Monday, September 28, 2009

Hishtadlus: A Perspective Revisited

One of the difficulties a writer faces is finding that small, self-effacing, soft voice that proclaims a valid, valuable opinion. At the same time, sometimes straight talk—rather than soothing tones—is required to make a point forcefully. A good writer aspires to inspire; he does not wish to come across as a callous, cavalier jerk.

So it was with dismay that I read the following response to a recent post, as it forced me to reckon with the knowledge that I may have missed that elusive mark. Here is what one reader wrote:
    Baruch Hashem you were only hit by the recession/depression. You were lucky enough with Hashem’s help to make it out whole. This is a fabulous attitude to have and think about. But…What about the many who were KNOCKED OUT by the recession/depression, who have lost the shirts off their backs, are unemployed, and living life hour by hour? They don’t see the Hashem club benefits. What can those people hope for???
The purpose of my blog is not to preach to a choir. Nor is it to push people who are already suffering to feel worse about themselves and about their relationship with God. I am well aware, first-hand, of many of the difficulties of living life on God's world. Nevertheless, I have never felt anything less than blessed. Despite many travails, I have lived, so far, a fairly successful life. I was not abused as a child either physically or emotionally. I did not have poor rabbeim who sucked all the happiness out of Judaism and Jewish living. I have never missed a meal, never gone a night without a roof over my head, never wanted for clothing. I still have a job with one of the world’s leading financial firms. Aside from my Dad’s successful heart surgery, thank God, I have never had to face, a major medical emergency in my family, bli ayin hara.

But I haven’t quite climbed out of this economic crisis (yet); my earnings are off by more than half. Nonetheless, I recognize that I still have a job and I’m working my way back up. Meanwhile, there are many people whose income is down a hundred percent. I even know some people who, unfortunately, have been out of work and struggling financially since the 1991 recession.

Some people are destined to live a life of challenges. It is not my place to give mussar or even advice to such people. I can’t tell them how to feel or instruct them in a sure-fire way to overcome their obstacles. Yet, I do believe that if someone has something truthful to say, and can deliver that message in a deferential and motivating way, perhaps everyone can gain—either materially or emotionally.

My answer is that a Jew is simply not allowed to give up on himself. He must always have hope.

But the truth is that as long as you are living and breathing you are not “knocked out.” God is watching over all of us, and we are all playing a role, of one sort or another, in His Divine plan. Everyone is in the "Hashem club," whether or not they perceive the benefits at any given moment.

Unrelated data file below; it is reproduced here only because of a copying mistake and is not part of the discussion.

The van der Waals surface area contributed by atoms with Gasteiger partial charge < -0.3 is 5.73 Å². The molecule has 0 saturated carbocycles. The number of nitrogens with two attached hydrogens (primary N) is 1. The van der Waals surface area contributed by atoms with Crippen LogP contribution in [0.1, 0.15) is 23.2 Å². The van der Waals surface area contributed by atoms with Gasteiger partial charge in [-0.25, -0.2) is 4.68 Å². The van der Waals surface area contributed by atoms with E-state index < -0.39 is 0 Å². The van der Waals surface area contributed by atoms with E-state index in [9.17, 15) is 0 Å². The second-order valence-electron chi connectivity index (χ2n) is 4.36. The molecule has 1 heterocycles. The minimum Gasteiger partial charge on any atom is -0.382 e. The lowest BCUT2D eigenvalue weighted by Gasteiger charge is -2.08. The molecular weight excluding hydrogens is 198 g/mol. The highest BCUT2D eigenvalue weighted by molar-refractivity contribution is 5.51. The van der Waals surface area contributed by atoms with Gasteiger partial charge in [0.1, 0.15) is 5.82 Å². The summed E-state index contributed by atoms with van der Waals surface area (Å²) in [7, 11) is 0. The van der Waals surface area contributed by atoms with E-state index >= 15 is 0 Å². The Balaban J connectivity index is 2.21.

Prior to Rosh Hashanah, I received the following email:
    Just imagine Baron Rothschild is suffering from amnesia. He's standing on a street corner, dirty and filthy, and he is begging for dimes from every shlepper who walks by. It’s crazy. The first thing this man needs is to remember that he is Baron Rothschild—then he can go wash up, change his clothes, and go back to his palace.

    We are the same. All year long we suffer from amnesia. We forget who we are and how holy we are. We forget who G-d is. On Rosh Hashanah, when we blow the Shofar, we wake up and remember who we really are. On Yom Kippur, we wash up and all ourselves up from the dirt on our souls. Then, on Succot,h we move back into our Heavenly abode—the palace in which we are really meant to live. This year I pray that we never forget how beautiful we are, how beautiful the world is, and how much G-d really loves us.
In a Talmudic discussion over the monetary damages assessed for shaming another Jew, Rabbi Akiva disputes the notion that Jews have subjective measures of humiliation: “Even the poor among Israel are viewed as freemen, whose wealth was lost, for they are children of Abraham Isaac and Jacob.”

This is key. We must view ourselves as the Torah views us, as God views us: Freemen, whose wealth was lost. We are the Chosen People, as we say each day, “asher bachar banu mikol ha’amim—You chose us from all the nations.” If we saw ourselves in that light and not as people who have been permanently damaged by financial setbacks, no matter how debilitating, we would have a great deal more strength to deal with the challenges ahead.


Blogger Neil Harris said...

Well stated.

The problem is, especially when people are let go from their jobs or simply find that they are no longer employed, then depression sit in. The email you shared from before Rosh Hashanah is poignant, but at then end of the day the average person won't be able to pay tuition or utility bills by "how much G-d really loves us."

However, in a time of crisis, when you can't really figure out how to pick yourself off the ground or get out of bed, it is helpful when someone close to you reminds you that Hashem loves you.

While most people are worried about their own jobs, what I take from this post is that it's incumbent for us to remember that while looking out for ourselves, we have an achri'us to look out for our fellow Jews. When someone is down, a smile, phone call, or even saying "It must be very difficult" can show them that they are being acknowledged. That might help to remind them that Hashem, too, hasn't forgotten them.

Sun Dec 06, 08:46:00 PM  

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